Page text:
While Coke's plea wraps up a long pursuit by US and Jamaican authorities, an examination of the efforts to prosecute him implicate several parties – including Jamaican officials and a US law firm.
Drug lord Christopher Michael "Dudus" Coke pleaded guilty to racketeering in US court this week, closing a dark chapter in Jamaica's history. But the efforts to prosecute him warrant more examination, for the list of guilty parties is long, and some wear white collars.
Mr. Coke and his gang, the "Shower Posse," made news in May 2010, when they barricaded themselves into the Tivoli Gardens neighborhood of Kingston, Jamaica, and fought off government attempts to arrest and extradite Coke to the United States. Over 70 died in clashes before Coke turned himself over to authorities the following month.
The Jamaican government had paralyzed the extradition process for months, and there was evidence that Prime Minister Bruce Golding and his Labour Party hired a US legal firm to help Coke fight the request. The party, and more specifically Mr. Golding, depends on votes from Tivoli Gardens to secure power, giving the matter added political weight.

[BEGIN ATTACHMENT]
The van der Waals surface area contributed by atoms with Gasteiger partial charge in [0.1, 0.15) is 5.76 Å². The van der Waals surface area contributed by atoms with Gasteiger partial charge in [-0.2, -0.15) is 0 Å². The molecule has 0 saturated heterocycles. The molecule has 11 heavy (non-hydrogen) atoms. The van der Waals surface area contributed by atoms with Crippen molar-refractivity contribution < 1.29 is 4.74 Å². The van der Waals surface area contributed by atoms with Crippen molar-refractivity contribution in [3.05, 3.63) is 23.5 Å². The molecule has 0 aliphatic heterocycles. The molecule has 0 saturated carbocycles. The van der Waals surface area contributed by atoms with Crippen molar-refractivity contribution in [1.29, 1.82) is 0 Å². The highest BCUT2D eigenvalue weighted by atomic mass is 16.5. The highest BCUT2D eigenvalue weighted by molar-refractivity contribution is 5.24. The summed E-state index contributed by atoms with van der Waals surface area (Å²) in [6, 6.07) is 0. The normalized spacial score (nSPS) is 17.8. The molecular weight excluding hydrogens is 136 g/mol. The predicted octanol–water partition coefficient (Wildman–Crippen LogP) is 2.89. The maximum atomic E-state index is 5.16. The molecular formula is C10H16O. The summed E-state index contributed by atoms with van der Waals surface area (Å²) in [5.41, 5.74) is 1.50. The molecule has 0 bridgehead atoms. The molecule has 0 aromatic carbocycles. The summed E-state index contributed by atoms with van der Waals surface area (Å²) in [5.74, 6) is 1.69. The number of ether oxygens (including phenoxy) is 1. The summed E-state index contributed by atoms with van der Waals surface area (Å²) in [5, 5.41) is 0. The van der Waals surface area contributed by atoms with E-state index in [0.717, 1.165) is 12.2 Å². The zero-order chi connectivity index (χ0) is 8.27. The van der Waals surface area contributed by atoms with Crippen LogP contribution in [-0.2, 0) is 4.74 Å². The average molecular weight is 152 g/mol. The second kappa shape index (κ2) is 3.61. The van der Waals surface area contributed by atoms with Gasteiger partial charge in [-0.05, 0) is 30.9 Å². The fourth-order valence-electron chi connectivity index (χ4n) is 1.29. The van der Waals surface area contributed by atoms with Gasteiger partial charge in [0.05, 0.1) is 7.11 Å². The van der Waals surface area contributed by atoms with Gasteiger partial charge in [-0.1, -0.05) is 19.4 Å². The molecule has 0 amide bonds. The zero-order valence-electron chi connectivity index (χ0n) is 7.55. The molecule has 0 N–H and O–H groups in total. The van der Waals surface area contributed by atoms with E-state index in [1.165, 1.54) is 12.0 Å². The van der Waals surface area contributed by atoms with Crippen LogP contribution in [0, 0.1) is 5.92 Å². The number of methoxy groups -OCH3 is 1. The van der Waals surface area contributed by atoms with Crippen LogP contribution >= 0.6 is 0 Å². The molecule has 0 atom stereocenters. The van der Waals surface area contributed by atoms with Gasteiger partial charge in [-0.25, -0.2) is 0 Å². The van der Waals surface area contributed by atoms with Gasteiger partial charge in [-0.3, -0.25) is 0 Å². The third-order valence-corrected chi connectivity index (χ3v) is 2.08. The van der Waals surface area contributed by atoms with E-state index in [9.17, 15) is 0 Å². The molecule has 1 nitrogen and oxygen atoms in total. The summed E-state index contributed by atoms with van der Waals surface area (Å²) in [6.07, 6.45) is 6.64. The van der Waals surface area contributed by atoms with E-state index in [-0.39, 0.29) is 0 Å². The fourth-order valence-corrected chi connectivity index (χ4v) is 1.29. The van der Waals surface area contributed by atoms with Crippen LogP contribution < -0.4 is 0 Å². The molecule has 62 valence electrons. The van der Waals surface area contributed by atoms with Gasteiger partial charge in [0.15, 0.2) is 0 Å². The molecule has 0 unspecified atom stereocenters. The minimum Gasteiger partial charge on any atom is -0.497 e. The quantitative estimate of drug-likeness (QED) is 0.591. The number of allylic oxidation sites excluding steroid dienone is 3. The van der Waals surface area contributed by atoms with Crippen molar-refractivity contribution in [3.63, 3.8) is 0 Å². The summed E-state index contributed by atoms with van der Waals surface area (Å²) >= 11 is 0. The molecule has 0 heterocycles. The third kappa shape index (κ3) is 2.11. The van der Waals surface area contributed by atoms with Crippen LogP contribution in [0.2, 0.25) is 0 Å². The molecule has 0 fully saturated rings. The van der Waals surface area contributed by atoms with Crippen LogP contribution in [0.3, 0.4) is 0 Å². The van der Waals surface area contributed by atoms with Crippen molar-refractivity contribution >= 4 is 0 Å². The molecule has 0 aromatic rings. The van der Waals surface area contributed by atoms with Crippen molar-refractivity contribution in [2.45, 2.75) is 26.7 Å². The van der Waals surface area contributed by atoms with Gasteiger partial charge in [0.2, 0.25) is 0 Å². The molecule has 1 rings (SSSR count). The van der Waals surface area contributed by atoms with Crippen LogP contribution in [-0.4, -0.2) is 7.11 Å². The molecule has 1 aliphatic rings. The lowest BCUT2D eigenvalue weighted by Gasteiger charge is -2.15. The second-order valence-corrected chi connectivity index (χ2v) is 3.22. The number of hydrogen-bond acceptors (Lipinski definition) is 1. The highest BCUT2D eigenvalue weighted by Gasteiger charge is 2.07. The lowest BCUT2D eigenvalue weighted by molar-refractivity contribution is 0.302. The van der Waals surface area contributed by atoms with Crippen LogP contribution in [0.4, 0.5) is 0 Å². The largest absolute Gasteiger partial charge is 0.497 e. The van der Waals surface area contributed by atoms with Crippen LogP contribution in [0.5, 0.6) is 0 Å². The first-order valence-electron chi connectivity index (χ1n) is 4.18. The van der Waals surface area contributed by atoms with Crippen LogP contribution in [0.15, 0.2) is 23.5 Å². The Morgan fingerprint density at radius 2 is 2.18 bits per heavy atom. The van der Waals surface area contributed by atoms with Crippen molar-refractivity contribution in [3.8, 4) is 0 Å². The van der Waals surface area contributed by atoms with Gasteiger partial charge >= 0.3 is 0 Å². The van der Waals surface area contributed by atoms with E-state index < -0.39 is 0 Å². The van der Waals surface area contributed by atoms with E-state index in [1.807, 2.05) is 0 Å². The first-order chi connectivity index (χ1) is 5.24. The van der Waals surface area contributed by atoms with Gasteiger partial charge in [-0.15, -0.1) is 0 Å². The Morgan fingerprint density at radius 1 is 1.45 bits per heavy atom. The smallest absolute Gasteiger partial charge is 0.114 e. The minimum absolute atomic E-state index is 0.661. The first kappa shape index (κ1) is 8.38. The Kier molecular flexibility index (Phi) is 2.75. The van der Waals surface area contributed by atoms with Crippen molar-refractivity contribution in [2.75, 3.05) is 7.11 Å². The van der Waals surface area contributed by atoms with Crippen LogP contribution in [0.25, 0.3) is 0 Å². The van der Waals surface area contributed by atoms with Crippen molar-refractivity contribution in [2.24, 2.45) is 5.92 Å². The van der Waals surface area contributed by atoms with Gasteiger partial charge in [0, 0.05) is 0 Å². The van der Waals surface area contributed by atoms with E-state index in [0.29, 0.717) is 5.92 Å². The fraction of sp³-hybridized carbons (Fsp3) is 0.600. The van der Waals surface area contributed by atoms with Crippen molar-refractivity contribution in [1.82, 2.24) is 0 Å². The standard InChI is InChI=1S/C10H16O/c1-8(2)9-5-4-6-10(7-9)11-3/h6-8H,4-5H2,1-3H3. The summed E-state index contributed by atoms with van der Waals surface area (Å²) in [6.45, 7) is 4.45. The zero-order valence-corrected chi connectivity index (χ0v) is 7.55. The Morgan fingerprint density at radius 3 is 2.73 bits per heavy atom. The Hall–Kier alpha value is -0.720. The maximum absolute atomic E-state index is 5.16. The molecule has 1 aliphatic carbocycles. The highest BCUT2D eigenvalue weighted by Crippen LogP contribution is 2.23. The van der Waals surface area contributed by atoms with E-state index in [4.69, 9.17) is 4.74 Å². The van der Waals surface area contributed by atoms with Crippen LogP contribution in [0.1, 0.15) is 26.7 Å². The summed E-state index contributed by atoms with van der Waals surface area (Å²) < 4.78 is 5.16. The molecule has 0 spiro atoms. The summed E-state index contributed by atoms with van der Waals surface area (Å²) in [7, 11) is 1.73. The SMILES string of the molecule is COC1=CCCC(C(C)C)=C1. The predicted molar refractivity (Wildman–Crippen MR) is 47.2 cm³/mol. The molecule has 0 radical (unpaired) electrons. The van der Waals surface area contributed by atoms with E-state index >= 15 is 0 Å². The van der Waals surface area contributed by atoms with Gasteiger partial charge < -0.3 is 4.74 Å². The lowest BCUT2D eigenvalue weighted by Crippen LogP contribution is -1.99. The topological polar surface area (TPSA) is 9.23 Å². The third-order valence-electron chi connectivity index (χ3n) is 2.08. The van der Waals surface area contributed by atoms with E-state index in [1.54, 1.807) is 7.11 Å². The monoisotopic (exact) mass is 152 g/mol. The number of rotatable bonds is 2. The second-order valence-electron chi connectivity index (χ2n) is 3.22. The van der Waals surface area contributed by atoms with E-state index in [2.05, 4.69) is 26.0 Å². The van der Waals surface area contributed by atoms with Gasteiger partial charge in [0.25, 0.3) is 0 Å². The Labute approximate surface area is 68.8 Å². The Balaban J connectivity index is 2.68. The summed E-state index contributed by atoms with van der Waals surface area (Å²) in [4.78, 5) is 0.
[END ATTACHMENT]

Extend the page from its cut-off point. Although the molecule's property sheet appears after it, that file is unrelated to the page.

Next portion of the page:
The connections between Coke, a career criminal, and Golding, a career politician, were explored after the extradition by a congressional commission, many of whose members were named by Golding himself.
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